The Field Museum.
The Art Institute.
The Museum of Science and Industry.
These are just a few of the museums that most visitors have on their to-do lists when they visit Chicago. But the Windy City has dozens – yes, dozens – of other museums that may be worth checking out depending on your interests. I have decided to embark on a mission to visit some of these lesser known museums and discover what exactly they have to offer.
The Smith Museum of Stained Glass Windows at Navy Pier.
What’s that? You didn’t know there was a stained glass window museum at Navy Pier? Yeah, me neither until about a month ago. It’s a gem hidden in plain sight. As you walk through Navy Pier, signs continually point you in the museum’s direction, but I’m guessing most people don’t really notice them. Finally, the entrance is fairly nondescript, adjacent to the escalators taking you up to Festival Hall. And that is the main entrance – you can also access the museum from some of the side doors that open out to the pier, but if you do, you will probably not even realize that you are walking into a museum. Not surprisingly, admission is free and the museum is open the same hours as Navy Pier.
As the name suggests, the museum is all about stained glass windows. Indeed, it is the only museum in the entire country dedicated exclusively to stained glass and features 150 windows divided into four themes: Victorian, Prairie, Modern and Contemporary. Most hail from buildings around Chicago.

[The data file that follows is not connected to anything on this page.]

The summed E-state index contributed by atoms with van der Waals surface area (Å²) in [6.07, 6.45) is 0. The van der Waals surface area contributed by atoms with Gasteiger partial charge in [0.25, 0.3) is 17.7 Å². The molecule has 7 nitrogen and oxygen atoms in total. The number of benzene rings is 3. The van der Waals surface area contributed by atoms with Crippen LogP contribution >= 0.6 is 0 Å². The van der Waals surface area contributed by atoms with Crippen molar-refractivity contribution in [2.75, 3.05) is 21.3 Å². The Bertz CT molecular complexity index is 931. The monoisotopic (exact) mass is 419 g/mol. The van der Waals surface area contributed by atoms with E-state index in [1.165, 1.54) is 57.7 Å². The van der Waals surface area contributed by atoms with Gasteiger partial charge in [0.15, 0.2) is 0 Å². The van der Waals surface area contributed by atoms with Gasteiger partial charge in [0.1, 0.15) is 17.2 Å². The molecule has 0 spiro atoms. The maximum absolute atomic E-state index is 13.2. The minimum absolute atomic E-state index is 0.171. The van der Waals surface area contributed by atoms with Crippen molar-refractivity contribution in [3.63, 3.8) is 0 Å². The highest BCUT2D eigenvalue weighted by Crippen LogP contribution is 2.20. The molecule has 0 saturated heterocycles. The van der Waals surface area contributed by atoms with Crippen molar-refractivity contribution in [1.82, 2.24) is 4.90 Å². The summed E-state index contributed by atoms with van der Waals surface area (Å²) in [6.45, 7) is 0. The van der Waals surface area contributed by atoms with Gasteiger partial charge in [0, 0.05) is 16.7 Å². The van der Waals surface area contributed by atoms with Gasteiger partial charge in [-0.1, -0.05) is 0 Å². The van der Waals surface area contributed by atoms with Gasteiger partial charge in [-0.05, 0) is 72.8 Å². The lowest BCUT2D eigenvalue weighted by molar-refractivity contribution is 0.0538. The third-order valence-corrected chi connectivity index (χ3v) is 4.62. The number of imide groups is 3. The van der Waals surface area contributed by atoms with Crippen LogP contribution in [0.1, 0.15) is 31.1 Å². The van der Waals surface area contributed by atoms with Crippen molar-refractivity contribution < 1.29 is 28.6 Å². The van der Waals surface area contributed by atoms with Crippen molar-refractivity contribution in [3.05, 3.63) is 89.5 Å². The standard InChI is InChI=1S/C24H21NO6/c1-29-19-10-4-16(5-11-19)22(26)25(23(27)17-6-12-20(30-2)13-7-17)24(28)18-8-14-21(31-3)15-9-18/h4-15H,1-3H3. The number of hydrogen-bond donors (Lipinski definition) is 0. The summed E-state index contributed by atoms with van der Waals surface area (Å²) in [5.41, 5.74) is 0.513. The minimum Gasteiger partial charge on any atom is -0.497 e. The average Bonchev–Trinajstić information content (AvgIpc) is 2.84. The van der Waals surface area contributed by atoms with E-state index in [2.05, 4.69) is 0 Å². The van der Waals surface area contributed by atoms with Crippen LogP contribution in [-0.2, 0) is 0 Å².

The galleries stretch for 800 feet underneath Festival Hall. As I strolled through checking out all of the windows, it was clear that most of the people who passed me were simply on their way to somewhere else. It seemed to be just me and a group of Japanese tourists interested in the windows and we took turns getting in each other’s way as we tried to take pictures of them.
The windows on display are both secular and religious and some date back to the late 1800s. There is a window thought to be from the rectory of the Church of Our Saviour, 530 W. Fullerton, circa 1890. And there is a huge window depicting the history of printing that was originally installed in 1914 in the Henry Shepherd School, 2839 Fillmore. A few other windows come from the St. Agatha Church, 3151 W. Douglas Blvd. Strolling through the museum felt a little like a stroll through Chicago’s history.
It was fitting, then, that the museum also features a series of timelines tracing the city’s history back to the 1600s. I learned a lot of fun facts, like that in 1909, Myrtle Walgreen invented the concept of the drugstore lunch counter when she started serving hot meals inside her husband’s drug store.
But really, it was all about the stained glass. Take a look.